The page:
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    A friend of mine wrote:


    the lid and pushers do not fit at all to a jug of the Bavarian infantry from this time. The coat of arms on the pusher is a rather washed-out Bavarian state coat of arms, on which, however, the royal crown is missing. Also the pictures look to me like the pictures, which I know from - quite well made - repro jugs from the 70s and 80s. Even if Ludwig II. today has a "fairytale-like" meaning, one would have attached in this time only a portrait of the current ruler as a ground picture. I therefore find it strange that the jug from 1899 shows a picture of Ludwig II. A portrait of Prince Regent Luitpold would actually belong there. The mentally ill Otto I would probably not have been depicted. And the Prince Regent was already quite admired and transfigured at that time. Chris should try to find out whether the name and the regiment are painted on or printed on. If they were painted on, the piece could possibly be real, but it would certainly have had a new lid at some point.  A jug of the Infantry Body Regiment would also express the pride of having served in that particular regiment through a special illustration and not through a standard illustration that would fit any infantry regiment. But you can only say that with ultimate consistency once you have held the good piece in your hand. 180 € are a bit too expensive for that, such a repro jug is usually traded between 50 and 100 € today. The page "Reservistenkrugsammler.de" is good, because the texts and pictures are written by Wolfgang Gult, who is known to me as THE expert and reservist jug collector from the Gesellschaft für Heereskunde

    Did you ask Wolfgang Gult?

    Edited by The Prussian
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    25 minutes ago, The Prussian said:

    A friend of mine wrote:


     The page "Reservistenkrugsammler.de" is good, because the texts and pictures are written by Wolfgang Gult, who is known to me as THE expert and reservist jug collector from the Gesellschaft für Heereskunde

    Did you ask Wolfgang Gult?


    I just had a long conversation with Wolfgang Gult ;-) ... here is what I found out....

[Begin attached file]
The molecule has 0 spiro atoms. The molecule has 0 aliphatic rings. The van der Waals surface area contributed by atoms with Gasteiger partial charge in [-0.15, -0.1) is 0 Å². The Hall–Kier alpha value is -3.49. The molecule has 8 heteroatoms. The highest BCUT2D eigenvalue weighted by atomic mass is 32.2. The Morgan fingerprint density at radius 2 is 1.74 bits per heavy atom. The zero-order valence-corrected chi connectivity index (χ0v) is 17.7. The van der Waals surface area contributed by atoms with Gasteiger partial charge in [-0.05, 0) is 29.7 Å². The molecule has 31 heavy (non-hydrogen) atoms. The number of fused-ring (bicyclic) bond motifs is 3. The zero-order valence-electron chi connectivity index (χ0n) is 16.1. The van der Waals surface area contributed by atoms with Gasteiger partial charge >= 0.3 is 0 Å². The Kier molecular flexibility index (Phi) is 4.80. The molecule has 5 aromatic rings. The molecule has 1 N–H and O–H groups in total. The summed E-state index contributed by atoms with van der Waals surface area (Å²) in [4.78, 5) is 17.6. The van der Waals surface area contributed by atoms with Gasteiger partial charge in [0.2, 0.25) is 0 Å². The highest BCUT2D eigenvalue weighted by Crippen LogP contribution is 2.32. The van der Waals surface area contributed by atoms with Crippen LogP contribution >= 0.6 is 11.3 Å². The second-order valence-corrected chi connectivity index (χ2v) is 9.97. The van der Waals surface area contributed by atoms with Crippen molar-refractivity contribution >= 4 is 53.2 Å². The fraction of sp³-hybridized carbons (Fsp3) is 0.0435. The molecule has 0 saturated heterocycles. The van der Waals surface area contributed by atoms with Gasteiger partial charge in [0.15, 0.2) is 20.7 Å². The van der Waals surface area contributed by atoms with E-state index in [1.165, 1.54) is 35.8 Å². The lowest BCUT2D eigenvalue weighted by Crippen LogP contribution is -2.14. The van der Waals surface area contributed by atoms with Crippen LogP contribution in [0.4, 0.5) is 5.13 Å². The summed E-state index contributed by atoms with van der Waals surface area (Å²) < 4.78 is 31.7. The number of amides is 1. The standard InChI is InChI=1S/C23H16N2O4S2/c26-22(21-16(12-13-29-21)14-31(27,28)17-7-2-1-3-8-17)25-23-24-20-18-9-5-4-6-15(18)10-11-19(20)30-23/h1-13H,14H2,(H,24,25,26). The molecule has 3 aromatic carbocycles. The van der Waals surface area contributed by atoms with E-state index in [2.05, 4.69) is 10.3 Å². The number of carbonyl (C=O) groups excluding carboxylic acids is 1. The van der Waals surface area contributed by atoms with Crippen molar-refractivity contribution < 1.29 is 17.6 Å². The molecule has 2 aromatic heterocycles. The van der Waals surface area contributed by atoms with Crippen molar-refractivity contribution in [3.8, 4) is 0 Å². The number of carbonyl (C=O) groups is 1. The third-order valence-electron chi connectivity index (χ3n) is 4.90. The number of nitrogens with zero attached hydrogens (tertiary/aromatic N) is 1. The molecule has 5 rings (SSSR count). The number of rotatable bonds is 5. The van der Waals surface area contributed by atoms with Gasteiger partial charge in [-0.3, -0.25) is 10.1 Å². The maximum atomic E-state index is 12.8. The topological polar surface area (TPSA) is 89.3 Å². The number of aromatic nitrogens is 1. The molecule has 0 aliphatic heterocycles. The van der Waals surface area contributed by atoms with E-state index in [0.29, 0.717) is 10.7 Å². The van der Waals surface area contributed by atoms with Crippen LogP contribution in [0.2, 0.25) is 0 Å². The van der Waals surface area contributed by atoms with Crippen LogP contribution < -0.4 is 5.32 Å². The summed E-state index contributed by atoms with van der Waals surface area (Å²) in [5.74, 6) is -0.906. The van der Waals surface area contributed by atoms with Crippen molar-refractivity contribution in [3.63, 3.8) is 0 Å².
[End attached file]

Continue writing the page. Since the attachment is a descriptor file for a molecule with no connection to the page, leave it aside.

he said absolutely typical of a Krug around 1900 and earlier. The Ludwig II pics were almost a tradition, he was the "rock star" of his era and is a popular image up until today. After his death he still appeared everywhere as he was well loved, and on Krugs long after his death. The sites who mention the LII pics on fakes do not mean they were not very comman back then, but rather they are also very often used now, (IMHO an unfortunate formulation).

    The lid is fine, pusher included, the boring "pointy" lids are also typical of the pre 1900 Krugs... they had by then started with more decorative ones and later you basically only find the nicer lids, but this early it was normal to have a pointy, this being the classic with minor variations over the years.

    Many Krug collectors pass these early ones by, but apparently there are collectors who concentrate on them as there was more hand work involved back then, the later Krugs having more print with less painting than the earlier ones. These earlier ones have all the specifics (Regt, Name etc) all painted on.

    The earlier Krugs did in fact have a standard motif that was then adapted by hand by the painter, so the same Krug can be found for the Leib Regt and any other Infantry Regiment... the later Krugs (beginning 20th Century) began to add specific things for different Regiments /Preprinted carracks, Shoulder Boards etc...).

    So all is fine, this is a boring late 19th century one, most literature and collectors ignore them and concentrate on the "next Generation" 20th century ones...

    And I got an invite to visit and see his Private museum.

    I will use it to drink a beer tonight and retire it to its shelf ;-)




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    • 1 month later...
    • 9 months later...


    I have a post card taken just days before the Battle of the Ardennes in 1914
    From the fieldpost stamp and the date I am guessing they are in the 4th Army about to enter Belgium and wanted to send off a fond farewell to their families or pals back home. Looks like they had expected to reach Paris. Any help would be fantastic.




    Lrg WWI Postcard German Parole Paris 1914 Back.jpg

    WWI Postcard German Parole Paris 1914 - Version 2.jpg

    WWI Postcard German Parole Paris 1914 Back - Version 2.jpg

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    H. Goldbach

    Berlin (Reinickendorf)

    Schiller-Promenade 51


    Metz, d. 18.8.14

    die besten Grüße aus Metz sendet dein Bruder Richard.

    Bin hier nach 46 1/2 Stunden Fahrt angekommen. Von hier aus geht es weiter. Wohin (unbestimmt)

    Viele Grüße an Deine Frau und den H. Heinz (?)

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    • 1 month later...
    41 minutes ago, Deruelle said:


    I have another  name to decypher .Thanks for your help


    Leutnant JB 13. Diend ln 15 March 1917


    I read

    Ehrlich, Max Conrad


    Edited by Utgardloki
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    Lt.d.R. Conrad Ehrlich, *11.11.1889 in Dresden, was killed in action on 15.3.1917 in Macedonia. He was a Prussian officer, however. He was promoted to Lt.d.R. (Hagen i.W.) in Reserve-Jäger-Bataillon Nr. 7 on 14.7.1915, and was killed in action while serving with Radfahr-Bataillon Nr. 4. He received the Schaumburg-Lippe Kreuz für Treue Dienste on 23.9.1915.

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